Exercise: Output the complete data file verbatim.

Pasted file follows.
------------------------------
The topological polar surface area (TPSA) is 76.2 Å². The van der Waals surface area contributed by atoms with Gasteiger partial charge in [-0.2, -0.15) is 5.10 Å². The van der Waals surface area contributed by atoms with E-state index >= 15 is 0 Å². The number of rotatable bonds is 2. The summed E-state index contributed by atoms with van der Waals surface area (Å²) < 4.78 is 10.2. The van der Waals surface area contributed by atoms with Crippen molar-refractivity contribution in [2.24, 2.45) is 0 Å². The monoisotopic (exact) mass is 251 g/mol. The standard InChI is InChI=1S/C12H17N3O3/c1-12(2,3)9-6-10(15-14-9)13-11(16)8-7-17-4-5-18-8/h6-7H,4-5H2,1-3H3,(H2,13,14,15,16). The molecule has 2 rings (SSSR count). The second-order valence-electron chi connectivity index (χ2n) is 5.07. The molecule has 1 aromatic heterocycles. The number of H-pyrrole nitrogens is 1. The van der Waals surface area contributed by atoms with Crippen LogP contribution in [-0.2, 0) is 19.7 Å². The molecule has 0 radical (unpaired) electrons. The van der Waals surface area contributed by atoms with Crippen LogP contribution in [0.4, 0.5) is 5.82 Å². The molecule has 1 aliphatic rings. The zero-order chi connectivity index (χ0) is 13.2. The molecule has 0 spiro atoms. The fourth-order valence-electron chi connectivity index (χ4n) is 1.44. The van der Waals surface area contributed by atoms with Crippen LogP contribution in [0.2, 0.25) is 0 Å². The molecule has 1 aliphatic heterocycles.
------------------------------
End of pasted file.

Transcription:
The topological polar surface area (TPSA) is 76.2 Å². The van der Waals surface area contributed by atoms with Gasteiger partial charge in [-0.2, -0.15) is 5.10 Å². The van der Waals surface area contributed by atoms with E-state index >= 15 is 0 Å². The number of rotatable bonds is 2. The summed E-state index contributed by atoms with van der Waals surface area (Å²) < 4.78 is 10.2. The van der Waals surface area contributed by atoms with Crippen molar-refractivity contribution in [2.24, 2.45) is 0 Å². The monoisotopic (exact) mass is 251 g/mol. The standard InChI is InChI=1S/C12H17N3O3/c1-12(2,3)9-6-10(15-14-9)13-11(16)8-7-17-4-5-18-8/h6-7H,4-5H2,1-3H3,(H2,13,14,15,16). The molecule has 2 rings (SSSR count). The second-order valence-electron chi connectivity index (χ2n) is 5.07. The molecule has 1 aromatic heterocycles. The number of H-pyrrole nitrogens is 1. The van der Waals surface area contributed by atoms with Crippen LogP contribution in [-0.2, 0) is 19.7 Å². The molecule has 0 radical (unpaired) electrons. The van der Waals surface area contributed by atoms with Crippen LogP contribution in [0.4, 0.5) is 5.82 Å². The molecule has 1 aliphatic rings. The zero-order chi connectivity index (χ0) is 13.2. The molecule has 0 spiro atoms. The fourth-order valence-electron chi connectivity index (χ4n) is 1.44. The van der Waals surface area contributed by atoms with Crippen LogP contribution in [0.2, 0.25) is 0 Å². The molecule has 1 aliphatic heterocycles.